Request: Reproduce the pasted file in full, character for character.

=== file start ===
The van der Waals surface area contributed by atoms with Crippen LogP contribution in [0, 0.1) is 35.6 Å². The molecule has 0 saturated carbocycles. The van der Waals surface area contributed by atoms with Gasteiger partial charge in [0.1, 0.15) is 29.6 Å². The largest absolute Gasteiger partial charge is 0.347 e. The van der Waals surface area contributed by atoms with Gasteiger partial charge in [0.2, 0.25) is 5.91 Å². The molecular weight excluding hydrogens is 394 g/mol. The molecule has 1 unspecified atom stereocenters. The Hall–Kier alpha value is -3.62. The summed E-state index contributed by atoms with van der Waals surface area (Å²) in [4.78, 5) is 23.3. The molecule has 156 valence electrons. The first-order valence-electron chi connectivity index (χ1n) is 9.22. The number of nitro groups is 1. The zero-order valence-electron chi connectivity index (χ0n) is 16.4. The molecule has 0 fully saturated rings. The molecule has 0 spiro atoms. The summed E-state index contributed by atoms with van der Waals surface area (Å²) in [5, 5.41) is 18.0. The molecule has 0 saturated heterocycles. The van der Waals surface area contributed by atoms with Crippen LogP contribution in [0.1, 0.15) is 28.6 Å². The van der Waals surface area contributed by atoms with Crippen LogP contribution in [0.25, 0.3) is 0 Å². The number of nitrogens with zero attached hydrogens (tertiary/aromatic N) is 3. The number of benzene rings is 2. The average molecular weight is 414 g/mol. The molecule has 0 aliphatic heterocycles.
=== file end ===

The van der Waals surface area contributed by atoms with Crippen LogP contribution in [0, 0.1) is 35.6 Å². The molecule has 0 saturated carbocycles. The van der Waals surface area contributed by atoms with Gasteiger partial charge in [0.1, 0.15) is 29.6 Å². The largest absolute Gasteiger partial charge is 0.347 e. The van der Waals surface area contributed by atoms with Gasteiger partial charge in [0.2, 0.25) is 5.91 Å². The molecular weight excluding hydrogens is 394 g/mol. The molecule has 1 unspecified atom stereocenters. The Hall–Kier alpha value is -3.62. The summed E-state index contributed by atoms with van der Waals surface area (Å²) in [4.78, 5) is 23.3. The molecule has 156 valence electrons. The first-order valence-electron chi connectivity index (χ1n) is 9.22. The number of nitro groups is 1. The zero-order valence-electron chi connectivity index (χ0n) is 16.4. The molecule has 0 fully saturated rings. The molecule has 0 spiro atoms. The summed E-state index contributed by atoms with van der Waals surface area (Å²) in [5, 5.41) is 18.0. The molecule has 0 saturated heterocycles. The van der Waals surface area contributed by atoms with Crippen LogP contribution in [0.1, 0.15) is 28.6 Å². The van der Waals surface area contributed by atoms with Crippen LogP contribution in [0.25, 0.3) is 0 Å². The number of nitrogens with zero attached hydrogens (tertiary/aromatic N) is 3. The number of benzene rings is 2. The average molecular weight is 414 g/mol. The molecule has 0 aliphatic heterocycles.